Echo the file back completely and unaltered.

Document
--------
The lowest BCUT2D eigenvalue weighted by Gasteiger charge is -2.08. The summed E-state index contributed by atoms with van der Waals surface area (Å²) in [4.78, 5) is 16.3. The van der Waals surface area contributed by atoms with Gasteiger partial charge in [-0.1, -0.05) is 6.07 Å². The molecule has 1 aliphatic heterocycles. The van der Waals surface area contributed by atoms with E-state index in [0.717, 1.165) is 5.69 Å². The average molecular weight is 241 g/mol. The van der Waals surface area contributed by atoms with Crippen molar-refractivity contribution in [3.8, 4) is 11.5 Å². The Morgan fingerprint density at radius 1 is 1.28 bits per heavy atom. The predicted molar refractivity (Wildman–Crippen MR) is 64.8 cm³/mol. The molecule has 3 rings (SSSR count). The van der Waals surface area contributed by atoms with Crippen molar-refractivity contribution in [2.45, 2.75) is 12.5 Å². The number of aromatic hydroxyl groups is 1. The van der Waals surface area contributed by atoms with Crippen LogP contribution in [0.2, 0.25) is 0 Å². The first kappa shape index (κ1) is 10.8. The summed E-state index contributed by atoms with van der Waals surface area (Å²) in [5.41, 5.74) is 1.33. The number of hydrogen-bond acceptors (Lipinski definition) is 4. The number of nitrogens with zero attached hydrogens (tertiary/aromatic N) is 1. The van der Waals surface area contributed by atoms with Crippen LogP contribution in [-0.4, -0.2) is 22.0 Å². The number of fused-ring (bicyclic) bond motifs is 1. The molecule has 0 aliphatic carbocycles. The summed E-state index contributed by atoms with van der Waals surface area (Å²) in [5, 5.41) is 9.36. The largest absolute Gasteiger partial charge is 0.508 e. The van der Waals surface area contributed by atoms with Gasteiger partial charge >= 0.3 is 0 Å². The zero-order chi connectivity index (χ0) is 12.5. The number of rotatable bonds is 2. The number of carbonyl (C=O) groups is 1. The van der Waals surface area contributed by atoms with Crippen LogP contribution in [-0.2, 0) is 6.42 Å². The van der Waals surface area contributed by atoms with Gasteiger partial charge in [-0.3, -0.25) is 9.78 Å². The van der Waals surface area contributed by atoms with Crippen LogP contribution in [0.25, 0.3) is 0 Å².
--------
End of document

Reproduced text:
The lowest BCUT2D eigenvalue weighted by Gasteiger charge is -2.08. The summed E-state index contributed by atoms with van der Waals surface area (Å²) in [4.78, 5) is 16.3. The van der Waals surface area contributed by atoms with Gasteiger partial charge in [-0.1, -0.05) is 6.07 Å². The molecule has 1 aliphatic heterocycles. The van der Waals surface area contributed by atoms with E-state index in [0.717, 1.165) is 5.69 Å². The average molecular weight is 241 g/mol. The van der Waals surface area contributed by atoms with Crippen molar-refractivity contribution in [3.8, 4) is 11.5 Å². The Morgan fingerprint density at radius 1 is 1.28 bits per heavy atom. The predicted molar refractivity (Wildman–Crippen MR) is 64.8 cm³/mol. The molecule has 3 rings (SSSR count). The van der Waals surface area contributed by atoms with Crippen molar-refractivity contribution in [2.45, 2.75) is 12.5 Å². The number of aromatic hydroxyl groups is 1. The van der Waals surface area contributed by atoms with Crippen LogP contribution in [0.2, 0.25) is 0 Å². The first kappa shape index (κ1) is 10.8. The summed E-state index contributed by atoms with van der Waals surface area (Å²) in [5.41, 5.74) is 1.33. The number of hydrogen-bond acceptors (Lipinski definition) is 4. The number of nitrogens with zero attached hydrogens (tertiary/aromatic N) is 1. The van der Waals surface area contributed by atoms with Crippen LogP contribution in [-0.4, -0.2) is 22.0 Å². The number of fused-ring (bicyclic) bond motifs is 1. The molecule has 0 aliphatic carbocycles. The summed E-state index contributed by atoms with van der Waals surface area (Å²) in [5, 5.41) is 9.36. The largest absolute Gasteiger partial charge is 0.508 e. The van der Waals surface area contributed by atoms with Gasteiger partial charge >= 0.3 is 0 Å². The zero-order chi connectivity index (χ0) is 12.5. The number of rotatable bonds is 2. The number of carbonyl (C=O) groups is 1. The van der Waals surface area contributed by atoms with Crippen LogP contribution in [-0.2, 0) is 6.42 Å². The van der Waals surface area contributed by atoms with Gasteiger partial charge in [-0.3, -0.25) is 9.78 Å². The van der Waals surface area contributed by atoms with Crippen LogP contribution in [0.25, 0.3) is 0 Å².